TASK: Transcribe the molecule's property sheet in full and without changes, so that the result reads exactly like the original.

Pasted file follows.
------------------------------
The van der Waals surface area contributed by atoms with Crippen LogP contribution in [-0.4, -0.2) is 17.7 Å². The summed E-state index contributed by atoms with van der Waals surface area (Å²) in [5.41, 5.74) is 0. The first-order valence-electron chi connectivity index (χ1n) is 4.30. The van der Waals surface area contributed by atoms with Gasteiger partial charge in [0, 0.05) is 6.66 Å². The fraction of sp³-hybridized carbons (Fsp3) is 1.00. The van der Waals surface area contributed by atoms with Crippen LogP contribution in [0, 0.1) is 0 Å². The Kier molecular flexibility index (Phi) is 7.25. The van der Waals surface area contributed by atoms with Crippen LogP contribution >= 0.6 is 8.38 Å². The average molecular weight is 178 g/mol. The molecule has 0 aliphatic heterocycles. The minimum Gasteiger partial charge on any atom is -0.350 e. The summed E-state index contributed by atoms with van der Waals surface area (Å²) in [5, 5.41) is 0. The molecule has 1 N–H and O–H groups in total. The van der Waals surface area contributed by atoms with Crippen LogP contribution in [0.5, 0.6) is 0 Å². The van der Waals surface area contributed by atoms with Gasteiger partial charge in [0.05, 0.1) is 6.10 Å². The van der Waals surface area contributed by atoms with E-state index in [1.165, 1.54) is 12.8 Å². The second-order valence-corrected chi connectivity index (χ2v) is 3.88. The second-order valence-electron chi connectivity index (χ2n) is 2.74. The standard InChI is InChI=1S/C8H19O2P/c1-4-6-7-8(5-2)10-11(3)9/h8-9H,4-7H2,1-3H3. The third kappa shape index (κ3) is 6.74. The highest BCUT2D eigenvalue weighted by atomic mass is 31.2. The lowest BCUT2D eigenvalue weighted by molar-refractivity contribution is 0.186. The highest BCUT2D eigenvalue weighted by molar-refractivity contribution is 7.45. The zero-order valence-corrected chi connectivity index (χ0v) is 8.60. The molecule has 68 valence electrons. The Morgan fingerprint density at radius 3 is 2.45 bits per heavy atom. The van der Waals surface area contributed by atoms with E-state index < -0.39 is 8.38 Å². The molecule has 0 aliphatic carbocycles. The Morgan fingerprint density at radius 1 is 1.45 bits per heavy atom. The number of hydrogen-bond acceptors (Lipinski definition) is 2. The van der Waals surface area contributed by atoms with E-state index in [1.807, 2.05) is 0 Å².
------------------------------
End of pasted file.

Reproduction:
The van der Waals surface area contributed by atoms with Crippen LogP contribution in [-0.4, -0.2) is 17.7 Å². The summed E-state index contributed by atoms with van der Waals surface area (Å²) in [5.41, 5.74) is 0. The first-order valence-electron chi connectivity index (χ1n) is 4.30. The van der Waals surface area contributed by atoms with Gasteiger partial charge in [0, 0.05) is 6.66 Å². The fraction of sp³-hybridized carbons (Fsp3) is 1.00. The van der Waals surface area contributed by atoms with Crippen LogP contribution in [0, 0.1) is 0 Å². The Kier molecular flexibility index (Phi) is 7.25. The van der Waals surface area contributed by atoms with Crippen LogP contribution >= 0.6 is 8.38 Å². The average molecular weight is 178 g/mol. The molecule has 0 aliphatic heterocycles. The minimum Gasteiger partial charge on any atom is -0.350 e. The summed E-state index contributed by atoms with van der Waals surface area (Å²) in [5, 5.41) is 0. The molecule has 1 N–H and O–H groups in total. The van der Waals surface area contributed by atoms with Crippen LogP contribution in [0.5, 0.6) is 0 Å². The van der Waals surface area contributed by atoms with Gasteiger partial charge in [0.05, 0.1) is 6.10 Å². The van der Waals surface area contributed by atoms with E-state index in [1.165, 1.54) is 12.8 Å². The second-order valence-corrected chi connectivity index (χ2v) is 3.88. The second-order valence-electron chi connectivity index (χ2n) is 2.74. The standard InChI is InChI=1S/C8H19O2P/c1-4-6-7-8(5-2)10-11(3)9/h8-9H,4-7H2,1-3H3. The third kappa shape index (κ3) is 6.74. The highest BCUT2D eigenvalue weighted by atomic mass is 31.2. The lowest BCUT2D eigenvalue weighted by molar-refractivity contribution is 0.186. The highest BCUT2D eigenvalue weighted by molar-refractivity contribution is 7.45. The zero-order valence-corrected chi connectivity index (χ0v) is 8.60. The molecule has 68 valence electrons. The Morgan fingerprint density at radius 3 is 2.45 bits per heavy atom. The van der Waals surface area contributed by atoms with E-state index < -0.39 is 8.38 Å². The molecule has 0 aliphatic carbocycles. The Morgan fingerprint density at radius 1 is 1.45 bits per heavy atom. The number of hydrogen-bond acceptors (Lipinski definition) is 2. The van der Waals surface area contributed by atoms with E-state index in [1.807, 2.05) is 0 Å².